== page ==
Further Investigation into the Formation Mechanism of Ash Cenospheres from an Australian Coal-Fired Power Station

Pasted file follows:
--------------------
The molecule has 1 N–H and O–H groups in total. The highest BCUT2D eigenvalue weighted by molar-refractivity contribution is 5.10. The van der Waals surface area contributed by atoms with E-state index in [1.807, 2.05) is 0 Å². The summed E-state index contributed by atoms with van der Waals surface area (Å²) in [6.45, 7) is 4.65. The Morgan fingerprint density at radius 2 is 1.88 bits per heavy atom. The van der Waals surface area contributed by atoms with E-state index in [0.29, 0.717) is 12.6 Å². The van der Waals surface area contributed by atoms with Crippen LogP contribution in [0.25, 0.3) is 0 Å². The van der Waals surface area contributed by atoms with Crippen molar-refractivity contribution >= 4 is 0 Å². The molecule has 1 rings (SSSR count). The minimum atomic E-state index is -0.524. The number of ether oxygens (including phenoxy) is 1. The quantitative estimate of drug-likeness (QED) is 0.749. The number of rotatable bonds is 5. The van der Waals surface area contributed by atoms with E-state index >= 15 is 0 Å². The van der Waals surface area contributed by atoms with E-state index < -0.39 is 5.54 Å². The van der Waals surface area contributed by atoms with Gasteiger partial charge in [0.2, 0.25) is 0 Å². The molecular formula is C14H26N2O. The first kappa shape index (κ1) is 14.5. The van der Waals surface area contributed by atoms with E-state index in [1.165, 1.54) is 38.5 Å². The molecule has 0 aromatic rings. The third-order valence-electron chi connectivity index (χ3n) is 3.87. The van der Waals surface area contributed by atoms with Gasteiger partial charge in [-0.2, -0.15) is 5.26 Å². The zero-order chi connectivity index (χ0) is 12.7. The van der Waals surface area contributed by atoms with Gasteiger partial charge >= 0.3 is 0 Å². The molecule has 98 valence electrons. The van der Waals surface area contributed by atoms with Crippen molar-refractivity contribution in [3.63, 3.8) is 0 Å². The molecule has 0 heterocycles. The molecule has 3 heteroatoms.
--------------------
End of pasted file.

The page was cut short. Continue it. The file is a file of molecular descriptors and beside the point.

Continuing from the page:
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This study continues the investigation into the ash cenosphere formation mechanism using a series of narrow size-fractioned ash cenosphere samples separated from the fly ash of an Australian coal-fired power station. The gas products locked inside various ash cenosphere size fractions are dominantly CO2 and some N2. With increasing ash cenosphere particle size from 63–75 μm to 150–250 μm, the average gas pressure decreases from 0.227 atm (at normal temperature and pressure, NTP) to 0.172 atm while the amount of CO2 and N2 locked in ash cenospheres increases significantly. The SiO2/Al2O3 ratio decreases with increasing ash cenosphere size, accompanied with an increase in the sum of TiO2 and Fe2O3 contents. Thermomechanical analysis further shows that ash cenospheres of different size fractions cannot achieve full melting at 1600 °C, suggesting that the formation of these ash cenospheres requires higher temperatures. Further analysis based on ash chemistry of individual cenospheres suggests that the optimum particle temperature for cenosphere formation is ~1640–1850 °C. The growth of cenosphere precursors is governed by a wide range of viscosity of molten cenosphere precursors together with the force of surface tension, which is inversely proportional to the viscosity of molten droplets, producing ash cenospheres with various wall thicknesses. The data suggest that, apart from Fe2O3, TiO2 may play an important role in the formation of ash cenospheres.
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